Earlier this month, Morgan Hill became the second most-impacted city in Santa Clara County in terms of the per capita spread of Covid-19. As of Feb. 23, Morgan Hill has seen 7,615 cases of Covid-19 per 100,000 population, according to the county’s coronavirus dashboard. Gilroy’s rate is 12,967 cases per 100,000, making it the most impacted city in the county. San Jose has seen 7,023 cases per 100,000 population.
In the San Martin zip code, which is unincorporated, the Covid-19 case rate is 9,743 per 100,000 population, according to the county’s website.
At the Feb. 17 city council meeting, Turner said 45 residents of Morgan Hill have died of Covid-19. On a more encouraging note, Turner added that almost all residents of long-term care facilities in Morgan Hill have received at least their first dose of the Covid-19 vaccine.
“We want people to continue wearing masks, and even double up” on masks, Turner said, citing recent data that shows wearing two masks can be more effective in containing the spread of airborne viral particles.
Starting Feb. 28, vaccine eligibility in Santa Clara County will expand to workers in education, childcare, emergency services and the food and agricultural industries.
County officials announced the expanded eligibility Feb. 17 after citing strong progress toward vaccinating the current group of eligible residents, which include healthcare workers and those age 65 or older.
According to Public Health Officer Sara Cody, the Santa Clara County Health System is currently scheduling nearly 10,000 vaccination appointments at sites across the county daily, in addition to several vaccination sites now operating in both Gilroy and East San Jose that do not require an appointment.
More than half of county residents age 75 and older have received at least one dose of the vaccine, Cody said, and soon half of those 65 and older will have received at least one dose.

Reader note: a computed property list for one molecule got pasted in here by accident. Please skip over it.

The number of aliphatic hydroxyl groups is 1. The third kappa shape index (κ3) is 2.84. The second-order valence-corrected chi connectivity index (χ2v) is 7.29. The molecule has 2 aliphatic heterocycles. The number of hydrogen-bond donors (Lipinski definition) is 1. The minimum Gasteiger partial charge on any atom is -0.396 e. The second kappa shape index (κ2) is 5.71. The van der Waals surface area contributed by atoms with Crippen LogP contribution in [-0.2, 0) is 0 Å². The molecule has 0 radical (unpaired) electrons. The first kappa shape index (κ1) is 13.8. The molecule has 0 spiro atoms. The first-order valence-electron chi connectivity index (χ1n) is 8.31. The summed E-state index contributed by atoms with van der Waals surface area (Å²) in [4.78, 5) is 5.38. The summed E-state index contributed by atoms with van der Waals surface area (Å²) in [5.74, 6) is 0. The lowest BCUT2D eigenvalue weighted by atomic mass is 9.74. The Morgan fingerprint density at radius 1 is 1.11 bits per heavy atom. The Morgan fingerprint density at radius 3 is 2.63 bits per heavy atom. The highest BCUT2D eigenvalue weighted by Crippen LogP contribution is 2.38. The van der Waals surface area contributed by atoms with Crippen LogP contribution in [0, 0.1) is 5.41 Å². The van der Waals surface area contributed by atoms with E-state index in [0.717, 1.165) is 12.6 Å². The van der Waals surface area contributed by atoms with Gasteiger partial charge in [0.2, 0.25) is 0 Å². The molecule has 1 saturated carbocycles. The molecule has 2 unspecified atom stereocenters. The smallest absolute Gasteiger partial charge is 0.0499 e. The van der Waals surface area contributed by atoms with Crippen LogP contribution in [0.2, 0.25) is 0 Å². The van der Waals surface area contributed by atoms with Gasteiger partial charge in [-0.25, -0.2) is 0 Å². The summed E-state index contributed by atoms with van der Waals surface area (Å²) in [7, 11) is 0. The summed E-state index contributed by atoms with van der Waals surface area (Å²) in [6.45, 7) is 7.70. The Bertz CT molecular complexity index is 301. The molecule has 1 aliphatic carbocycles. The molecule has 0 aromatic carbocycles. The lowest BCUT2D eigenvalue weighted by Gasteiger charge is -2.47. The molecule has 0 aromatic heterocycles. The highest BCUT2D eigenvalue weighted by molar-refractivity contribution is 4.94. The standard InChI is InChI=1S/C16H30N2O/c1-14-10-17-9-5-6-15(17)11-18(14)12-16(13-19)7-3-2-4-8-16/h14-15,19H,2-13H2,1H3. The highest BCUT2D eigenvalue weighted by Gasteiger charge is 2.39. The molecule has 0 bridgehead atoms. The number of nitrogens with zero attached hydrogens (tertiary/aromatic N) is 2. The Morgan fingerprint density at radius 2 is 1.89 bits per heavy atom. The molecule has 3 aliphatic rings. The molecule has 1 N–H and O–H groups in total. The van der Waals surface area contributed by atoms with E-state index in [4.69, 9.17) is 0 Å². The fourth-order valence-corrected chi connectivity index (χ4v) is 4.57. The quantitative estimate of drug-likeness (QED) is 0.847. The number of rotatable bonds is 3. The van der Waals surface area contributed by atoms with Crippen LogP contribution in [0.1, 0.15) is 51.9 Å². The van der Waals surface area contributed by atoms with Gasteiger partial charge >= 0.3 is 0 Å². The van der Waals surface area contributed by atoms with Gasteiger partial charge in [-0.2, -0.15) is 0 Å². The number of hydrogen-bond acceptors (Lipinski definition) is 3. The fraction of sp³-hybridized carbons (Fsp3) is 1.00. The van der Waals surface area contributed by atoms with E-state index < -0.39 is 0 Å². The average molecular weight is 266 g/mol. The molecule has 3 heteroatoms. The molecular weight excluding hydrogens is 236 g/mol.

“As we make progress toward our goal of vaccinating at least 85 percent of our residents age 16 or older by this summer, we are laser focused on ensuring equitable access to vaccinations for those communities most disproportionately affected by Covid-19,” she said.
Vaccine supply remains a challenge, but Cody said the county’s allocation from the state has been “slowly increasing” each week.
Gov. Gavin Newsom said Feb. 16 that many counties in California could move from the Purple Tier of the state’s Covid-19 reopening guidance to the slightly less restrictive Red Tier in the coming weeks, based on falling case rates and hospitalizations.
Cody said Santa Clara County is “trending in the right direction,” but it is unknown when it will qualify to move up the tiers.
“We’re doing much better, and we’re coming out of a very difficult time,” she said.
According to data released by the state on Feb. 23, Santa Clara County meets the case and positivity rates to qualify for the Red Tier.
Beginning Feb. 26, the county will once again allow a range of outdoor activities to resume, including youth sports, performing arts and other activities.
The change follows an announcement by Newsom on Feb. 19, who said outdoor youth sports will be allowed in counties that have case rates of fewer than 14 new cases per day per 100,000 residents.
Erik Chalhoub contributed to this report.